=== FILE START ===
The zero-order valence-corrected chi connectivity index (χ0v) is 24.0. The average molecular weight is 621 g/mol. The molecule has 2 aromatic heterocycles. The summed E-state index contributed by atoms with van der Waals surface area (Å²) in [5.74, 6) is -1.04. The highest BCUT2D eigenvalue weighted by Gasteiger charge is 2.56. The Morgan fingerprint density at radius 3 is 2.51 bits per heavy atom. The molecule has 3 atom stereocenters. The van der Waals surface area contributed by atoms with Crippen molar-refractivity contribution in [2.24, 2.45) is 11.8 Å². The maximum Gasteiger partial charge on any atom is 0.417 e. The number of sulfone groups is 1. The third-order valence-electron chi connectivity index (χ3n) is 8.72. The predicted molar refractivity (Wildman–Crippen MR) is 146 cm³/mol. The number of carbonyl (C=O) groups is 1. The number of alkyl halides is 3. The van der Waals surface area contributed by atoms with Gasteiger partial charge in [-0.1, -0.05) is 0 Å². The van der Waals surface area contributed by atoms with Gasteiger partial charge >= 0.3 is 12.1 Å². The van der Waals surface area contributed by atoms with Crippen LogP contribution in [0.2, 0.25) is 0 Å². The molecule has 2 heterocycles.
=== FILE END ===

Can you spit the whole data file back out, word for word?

The zero-order valence-corrected chi connectivity index (χ0v) is 24.0. The average molecular weight is 621 g/mol. The molecule has 2 aromatic heterocycles. The summed E-state index contributed by atoms with van der Waals surface area (Å²) in [5.74, 6) is -1.04. The highest BCUT2D eigenvalue weighted by Gasteiger charge is 2.56. The Morgan fingerprint density at radius 3 is 2.51 bits per heavy atom. The molecule has 3 atom stereocenters. The van der Waals surface area contributed by atoms with Crippen molar-refractivity contribution in [2.24, 2.45) is 11.8 Å². The maximum Gasteiger partial charge on any atom is 0.417 e. The number of sulfone groups is 1. The third-order valence-electron chi connectivity index (χ3n) is 8.72. The predicted molar refractivity (Wildman–Crippen MR) is 146 cm³/mol. The number of carbonyl (C=O) groups is 1. The number of alkyl halides is 3. The van der Waals surface area contributed by atoms with Gasteiger partial charge in [-0.1, -0.05) is 0 Å². The van der Waals surface area contributed by atoms with Gasteiger partial charge >= 0.3 is 12.1 Å². The van der Waals surface area contributed by atoms with Crippen LogP contribution in [0.2, 0.25) is 0 Å². The molecule has 2 heterocycles.